export default MyComponent;

Step 3: Update the Context

You can update the context by changing the value prop of the Provider. When the value changes, React will re-render all components that depend on that context. Here is an example:

import { createContext } from 'react'
import Profile from './Profile.jsx';

const AuthContext = createContext('');

const App = () => {
  const [user, setUser] = useState('');

  return (
    <AuthContext.Provider value={{ user, setUser }}>
      {/* Your app components */}

Now, any component within your app can access and update the user data without the need to pass it down through props.

import { useContext } from 'react';
import { AuthContext } from './App';

const Profile = () => {
  const { user, setUser } = useContext(AuthContext);

  return (
            <div>Welcome, {user ? user : 'Guest'}</div>
            <button onClick={() => setUser('React')}>Set User</button>

Advantages of Using React Context API:

The React Context API offers several benefits for state management:

  • Simplified Prop Drilling: It eliminates the need to pass props down through multiple levels of components, making your code cleaner and more maintainable.
  • Global State Management: It provides a convenient way to manage global state that can be accessed from any part of your application.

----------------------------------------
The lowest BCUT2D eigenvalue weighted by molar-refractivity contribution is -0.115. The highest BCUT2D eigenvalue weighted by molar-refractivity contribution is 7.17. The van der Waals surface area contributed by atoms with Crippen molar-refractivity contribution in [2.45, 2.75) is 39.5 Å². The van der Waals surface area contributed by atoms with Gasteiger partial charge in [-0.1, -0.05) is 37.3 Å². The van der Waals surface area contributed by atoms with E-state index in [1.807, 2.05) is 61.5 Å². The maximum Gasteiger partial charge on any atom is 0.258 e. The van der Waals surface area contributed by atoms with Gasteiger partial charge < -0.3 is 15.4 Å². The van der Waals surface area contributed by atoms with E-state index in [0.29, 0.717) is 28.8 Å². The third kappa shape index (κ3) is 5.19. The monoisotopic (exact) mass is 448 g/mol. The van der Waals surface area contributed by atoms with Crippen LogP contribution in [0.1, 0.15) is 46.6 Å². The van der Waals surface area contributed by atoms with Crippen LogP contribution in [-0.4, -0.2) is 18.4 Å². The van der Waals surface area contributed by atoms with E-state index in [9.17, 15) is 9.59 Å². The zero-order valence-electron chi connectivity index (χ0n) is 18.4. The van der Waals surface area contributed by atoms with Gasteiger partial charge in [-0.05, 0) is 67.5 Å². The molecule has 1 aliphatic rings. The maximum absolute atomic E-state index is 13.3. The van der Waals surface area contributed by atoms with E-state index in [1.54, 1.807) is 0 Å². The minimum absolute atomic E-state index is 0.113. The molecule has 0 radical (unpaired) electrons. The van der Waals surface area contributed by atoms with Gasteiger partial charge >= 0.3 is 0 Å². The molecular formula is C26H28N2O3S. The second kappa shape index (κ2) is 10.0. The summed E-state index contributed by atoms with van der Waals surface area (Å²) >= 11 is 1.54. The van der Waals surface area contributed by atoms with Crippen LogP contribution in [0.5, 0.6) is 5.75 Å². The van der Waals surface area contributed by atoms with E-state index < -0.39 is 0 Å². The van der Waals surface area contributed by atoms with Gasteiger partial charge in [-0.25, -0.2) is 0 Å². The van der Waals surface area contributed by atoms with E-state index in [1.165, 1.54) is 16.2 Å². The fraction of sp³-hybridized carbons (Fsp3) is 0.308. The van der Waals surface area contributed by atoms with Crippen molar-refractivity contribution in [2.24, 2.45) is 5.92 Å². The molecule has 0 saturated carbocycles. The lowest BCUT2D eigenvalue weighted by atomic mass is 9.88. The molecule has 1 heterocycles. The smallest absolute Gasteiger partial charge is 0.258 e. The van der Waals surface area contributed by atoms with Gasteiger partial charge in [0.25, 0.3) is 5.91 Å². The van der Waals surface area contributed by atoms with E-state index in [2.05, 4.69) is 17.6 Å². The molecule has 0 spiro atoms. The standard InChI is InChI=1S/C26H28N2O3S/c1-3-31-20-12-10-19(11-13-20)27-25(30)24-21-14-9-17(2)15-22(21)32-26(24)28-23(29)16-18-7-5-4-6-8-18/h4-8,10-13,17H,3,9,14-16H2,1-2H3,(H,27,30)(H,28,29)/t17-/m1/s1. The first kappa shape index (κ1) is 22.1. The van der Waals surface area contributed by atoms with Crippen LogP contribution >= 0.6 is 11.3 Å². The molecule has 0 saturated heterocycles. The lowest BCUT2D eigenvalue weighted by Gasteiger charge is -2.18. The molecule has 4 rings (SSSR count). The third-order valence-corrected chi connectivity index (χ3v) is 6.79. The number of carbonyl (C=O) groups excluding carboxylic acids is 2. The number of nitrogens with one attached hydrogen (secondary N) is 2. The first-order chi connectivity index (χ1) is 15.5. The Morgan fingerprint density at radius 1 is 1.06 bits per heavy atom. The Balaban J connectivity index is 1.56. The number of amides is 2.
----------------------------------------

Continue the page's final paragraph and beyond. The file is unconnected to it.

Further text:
• Ease of Use with Hooks: The introduction of hooks like useContext makes working with context even more straightforward.
  • Improved Component Reusability: Components that consume context can be easily reused in different parts of your application without worrying about prop dependencies.
  • Default Values: You can set default values for context, ensuring that your application doesn’t break if a Provider is missing.

Disadvantages of React Context API:

While the React Context API is a powerful tool for managing state and providing data throughout a React application, it does have some disadvantages:

  • Complexity for Simple Scenarios: It can add unnecessary complexity for simple state management cases. For small applications or components with few layers of nesting, simpler state management solutions like prop drilling or local component state may be more appropriate.
  • Global State Management: Overuse of global state can make data flow harder to manage.
  • Performance Concerns: Context consumers re-render whenever the context value changes, which can impact performance, especially if context providers are high up in the component tree and are frequently updating their values.


The React Context API is a powerful tool for managing and sharing state in your React applications. It simplifies global state management, reduces prop drilling, and enhances component reusability.

While it’s suitable for many use cases, keep in mind that for more complex state management scenarios, you may still want to consider using state management libraries like Redux or Zustand in conjunction with the React Context API to maintain optimal performance and scalability in your applications.